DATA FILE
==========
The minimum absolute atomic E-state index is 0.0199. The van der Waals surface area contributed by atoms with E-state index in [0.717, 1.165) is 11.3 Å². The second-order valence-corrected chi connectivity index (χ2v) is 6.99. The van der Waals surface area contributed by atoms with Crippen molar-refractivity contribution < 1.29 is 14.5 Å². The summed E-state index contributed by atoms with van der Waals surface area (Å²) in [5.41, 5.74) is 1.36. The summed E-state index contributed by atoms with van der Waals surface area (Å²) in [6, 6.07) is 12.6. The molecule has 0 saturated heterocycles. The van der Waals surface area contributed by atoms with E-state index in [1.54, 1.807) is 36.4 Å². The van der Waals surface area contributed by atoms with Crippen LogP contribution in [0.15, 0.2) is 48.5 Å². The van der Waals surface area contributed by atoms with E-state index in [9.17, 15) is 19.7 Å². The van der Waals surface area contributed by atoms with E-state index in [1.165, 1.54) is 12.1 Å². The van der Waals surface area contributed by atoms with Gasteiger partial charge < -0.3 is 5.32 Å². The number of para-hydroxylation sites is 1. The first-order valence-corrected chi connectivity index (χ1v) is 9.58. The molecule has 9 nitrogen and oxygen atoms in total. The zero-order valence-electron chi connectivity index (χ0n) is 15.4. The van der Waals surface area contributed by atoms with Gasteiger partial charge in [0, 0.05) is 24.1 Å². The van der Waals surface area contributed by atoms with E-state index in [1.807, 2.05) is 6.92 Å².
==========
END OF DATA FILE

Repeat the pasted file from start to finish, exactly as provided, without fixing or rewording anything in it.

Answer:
The minimum absolute atomic E-state index is 0.0199. The van der Waals surface area contributed by atoms with E-state index in [0.717, 1.165) is 11.3 Å². The second-order valence-corrected chi connectivity index (χ2v) is 6.99. The van der Waals surface area contributed by atoms with Crippen molar-refractivity contribution < 1.29 is 14.5 Å². The summed E-state index contributed by atoms with van der Waals surface area (Å²) in [5.41, 5.74) is 1.36. The summed E-state index contributed by atoms with van der Waals surface area (Å²) in [6, 6.07) is 12.6. The molecule has 0 saturated heterocycles. The van der Waals surface area contributed by atoms with E-state index in [1.54, 1.807) is 36.4 Å². The van der Waals surface area contributed by atoms with Crippen LogP contribution in [0.15, 0.2) is 48.5 Å². The van der Waals surface area contributed by atoms with E-state index in [9.17, 15) is 19.7 Å². The van der Waals surface area contributed by atoms with E-state index in [1.165, 1.54) is 12.1 Å². The van der Waals surface area contributed by atoms with Gasteiger partial charge < -0.3 is 5.32 Å². The number of para-hydroxylation sites is 1. The first-order valence-corrected chi connectivity index (χ1v) is 9.58. The molecule has 9 nitrogen and oxygen atoms in total. The zero-order valence-electron chi connectivity index (χ0n) is 15.4. The van der Waals surface area contributed by atoms with Gasteiger partial charge in [0, 0.05) is 24.1 Å². The van der Waals surface area contributed by atoms with E-state index in [1.807, 2.05) is 6.92 Å².